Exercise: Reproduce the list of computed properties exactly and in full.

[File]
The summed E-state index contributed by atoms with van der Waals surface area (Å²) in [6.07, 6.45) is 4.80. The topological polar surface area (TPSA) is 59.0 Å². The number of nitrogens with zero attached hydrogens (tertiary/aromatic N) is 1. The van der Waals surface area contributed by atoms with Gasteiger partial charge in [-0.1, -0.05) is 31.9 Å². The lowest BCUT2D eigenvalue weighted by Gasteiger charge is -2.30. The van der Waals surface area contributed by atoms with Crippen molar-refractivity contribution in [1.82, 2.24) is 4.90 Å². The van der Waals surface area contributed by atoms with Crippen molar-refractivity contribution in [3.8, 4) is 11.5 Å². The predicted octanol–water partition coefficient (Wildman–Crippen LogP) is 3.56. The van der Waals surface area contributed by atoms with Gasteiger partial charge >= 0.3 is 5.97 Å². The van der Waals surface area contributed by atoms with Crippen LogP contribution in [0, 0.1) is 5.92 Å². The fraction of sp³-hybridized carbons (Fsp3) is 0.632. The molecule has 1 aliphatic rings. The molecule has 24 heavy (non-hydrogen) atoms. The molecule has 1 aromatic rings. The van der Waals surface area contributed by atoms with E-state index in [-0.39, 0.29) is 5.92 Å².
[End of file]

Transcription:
The summed E-state index contributed by atoms with van der Waals surface area (Å²) in [6.07, 6.45) is 4.80. The topological polar surface area (TPSA) is 59.0 Å². The number of nitrogens with zero attached hydrogens (tertiary/aromatic N) is 1. The van der Waals surface area contributed by atoms with Gasteiger partial charge in [-0.1, -0.05) is 31.9 Å². The lowest BCUT2D eigenvalue weighted by Gasteiger charge is -2.30. The van der Waals surface area contributed by atoms with Crippen molar-refractivity contribution in [1.82, 2.24) is 4.90 Å². The van der Waals surface area contributed by atoms with Crippen molar-refractivity contribution in [3.8, 4) is 11.5 Å². The predicted octanol–water partition coefficient (Wildman–Crippen LogP) is 3.56. The van der Waals surface area contributed by atoms with Gasteiger partial charge >= 0.3 is 5.97 Å². The van der Waals surface area contributed by atoms with Crippen LogP contribution in [0, 0.1) is 5.92 Å². The fraction of sp³-hybridized carbons (Fsp3) is 0.632. The molecule has 1 aliphatic rings. The molecule has 24 heavy (non-hydrogen) atoms. The molecule has 1 aromatic rings. The van der Waals surface area contributed by atoms with E-state index in [-0.39, 0.29) is 5.92 Å².